A multivariate method for measurement error correction using pairs of concentration biomarkers
ABSTRACT Measurement error is a pervasive problem in behavioral epidemiology, and available methods of correction all have generally untenable assumptions. We propose a multivariate method with more realistic assumptions.
The method uses two concentration biomarkers for each nutritional variable of interest and structural equation modeling. This produces corrected estimates of the effects on an outcome variable of changing the true exposure variables by one standard deviation, a standardized regression calibration. However, hypothesis testing in original units is preserved. The main assumptions are that certain error correlations between dietary estimates and biomarkers or between biomarkers be close to zero.
Two illustrative models used simulated data with the covariance structure of a real data set. The corrections produced often were very substantial. A sensitivity analysis allowed error correlations to depart from zero over a modest range. Root mean square biases show the advantage of the corrected approach. Relatively large calibration studies are needed for adequate precision.
As long as concentration biomarkers are selected carefully, error-corrected multivariate hypothesis testing and standardized effect estimation is possible. With the deviations from assumptions that were tested, the corrected method usually produces much less biased results than an uncorrected analysis.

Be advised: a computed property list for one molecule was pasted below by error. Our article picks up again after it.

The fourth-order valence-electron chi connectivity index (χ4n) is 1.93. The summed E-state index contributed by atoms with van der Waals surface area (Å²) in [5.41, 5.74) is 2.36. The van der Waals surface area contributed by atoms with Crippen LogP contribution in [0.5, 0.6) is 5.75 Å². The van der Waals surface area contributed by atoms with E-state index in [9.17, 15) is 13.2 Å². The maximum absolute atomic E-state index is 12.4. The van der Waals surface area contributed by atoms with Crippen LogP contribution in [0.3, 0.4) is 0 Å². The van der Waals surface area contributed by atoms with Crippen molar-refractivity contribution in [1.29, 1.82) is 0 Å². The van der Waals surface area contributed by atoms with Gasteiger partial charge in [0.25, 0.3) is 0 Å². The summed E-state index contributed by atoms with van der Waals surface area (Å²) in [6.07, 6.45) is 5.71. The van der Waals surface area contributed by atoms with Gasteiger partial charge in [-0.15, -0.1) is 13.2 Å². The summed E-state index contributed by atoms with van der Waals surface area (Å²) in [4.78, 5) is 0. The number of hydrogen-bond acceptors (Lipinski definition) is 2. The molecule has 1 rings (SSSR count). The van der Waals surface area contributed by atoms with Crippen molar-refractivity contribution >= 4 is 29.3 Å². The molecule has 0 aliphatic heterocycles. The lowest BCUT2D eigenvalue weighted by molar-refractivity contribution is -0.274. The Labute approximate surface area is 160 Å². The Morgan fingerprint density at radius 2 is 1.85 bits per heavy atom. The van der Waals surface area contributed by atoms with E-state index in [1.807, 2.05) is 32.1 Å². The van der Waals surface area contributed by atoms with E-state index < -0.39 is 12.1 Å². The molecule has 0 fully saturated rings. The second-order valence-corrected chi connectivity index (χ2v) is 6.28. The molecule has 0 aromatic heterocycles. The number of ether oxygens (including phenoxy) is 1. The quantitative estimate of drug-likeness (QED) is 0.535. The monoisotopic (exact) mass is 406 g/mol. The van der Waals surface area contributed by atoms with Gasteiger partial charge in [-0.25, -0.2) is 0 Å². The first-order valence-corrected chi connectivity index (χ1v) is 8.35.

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ABSTRACT: Modern epidemiology suggests a potential interactive association between diet, lifestyle, genetics and the risk of many chronic diseases. As such, many epidemiologic studies attempt to consider assessment of dietary intake alongside genetic measures and other variables of interest. However, given the multi-factorial complexities of dietary exposures, all dietary intake assessment methods are associated with measurement errors which affect dietary estimates and may obscure disease risk associations. For this reason, dietary biomarkers measured in biological specimens are being increasingly used as additional or substitute estimates of dietary intake and nutrient status. Genetic variation may influence dietary intake and nutrient metabolism and may affect the utility of a dietary biomarker to properly reflect dietary exposures. Although there are many functional dietary biomarkers that, if utilized appropriately, can be very informative, a better understanding of the interactions between diet and genes as potentially determining factors in the validity, application and interpretation of dietary biomarkers is necessary. It is the aim of this review to highlight how some important biomarkers are being applied in nutrition epidemiology and to address some associated questions and limitations. This review also emphasizes the need to identify new dietary biomarkers and highlights the emerging field of nutritional metabonomics as an analytical method to assess metabolic profiles as measures of dietary exposures and indicators of dietary patterns, dietary changes or effectiveness of dietary interventions. The review will also touch upon new statistical methodologies for the combination of dietary questionnaire and biomarker data for disease risk assessment. It is clear that dietary biomarkers require much further research in order to be better applied and interpreted. Future priorities should be to integrate high quality dietary intake information, measurements of dietary biomarkers, metabolic profiles of specific dietary patterns, genetics and novel statistical methodology in order to provide important new insights into gene-diet-lifestyle-disease risk associations.Human Genetics 05/2009; 125(5-6):507-25. DOI:10.1007/s00439-009-0662-5 · 4.52 Impact Factor